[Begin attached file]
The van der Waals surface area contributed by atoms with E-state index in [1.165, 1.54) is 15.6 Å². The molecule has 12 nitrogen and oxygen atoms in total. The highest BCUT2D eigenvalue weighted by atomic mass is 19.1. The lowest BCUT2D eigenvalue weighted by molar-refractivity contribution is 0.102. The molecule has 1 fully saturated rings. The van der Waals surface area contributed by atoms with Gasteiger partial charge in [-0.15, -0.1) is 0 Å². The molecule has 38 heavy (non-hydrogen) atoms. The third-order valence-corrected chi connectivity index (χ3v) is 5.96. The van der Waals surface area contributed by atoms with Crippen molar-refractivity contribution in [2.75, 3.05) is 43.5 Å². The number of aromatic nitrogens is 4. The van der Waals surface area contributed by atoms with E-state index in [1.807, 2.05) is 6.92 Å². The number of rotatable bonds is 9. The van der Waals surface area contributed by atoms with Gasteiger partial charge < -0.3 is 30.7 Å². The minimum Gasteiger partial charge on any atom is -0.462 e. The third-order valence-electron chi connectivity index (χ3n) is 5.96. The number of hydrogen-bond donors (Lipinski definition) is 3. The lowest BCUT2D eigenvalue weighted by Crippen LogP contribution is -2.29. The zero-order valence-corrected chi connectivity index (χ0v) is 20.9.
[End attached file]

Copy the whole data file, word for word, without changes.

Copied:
The van der Waals surface area contributed by atoms with E-state index in [1.165, 1.54) is 15.6 Å². The molecule has 12 nitrogen and oxygen atoms in total. The highest BCUT2D eigenvalue weighted by atomic mass is 19.1. The lowest BCUT2D eigenvalue weighted by molar-refractivity contribution is 0.102. The molecule has 1 fully saturated rings. The van der Waals surface area contributed by atoms with Gasteiger partial charge in [-0.15, -0.1) is 0 Å². The molecule has 38 heavy (non-hydrogen) atoms. The third-order valence-corrected chi connectivity index (χ3v) is 5.96. The van der Waals surface area contributed by atoms with Crippen molar-refractivity contribution in [2.75, 3.05) is 43.5 Å². The number of aromatic nitrogens is 4. The van der Waals surface area contributed by atoms with E-state index in [1.807, 2.05) is 6.92 Å². The number of rotatable bonds is 9. The van der Waals surface area contributed by atoms with Gasteiger partial charge < -0.3 is 30.7 Å². The minimum Gasteiger partial charge on any atom is -0.462 e. The third-order valence-electron chi connectivity index (χ3n) is 5.96. The number of hydrogen-bond donors (Lipinski definition) is 3. The lowest BCUT2D eigenvalue weighted by Crippen LogP contribution is -2.29. The zero-order valence-corrected chi connectivity index (χ0v) is 20.9.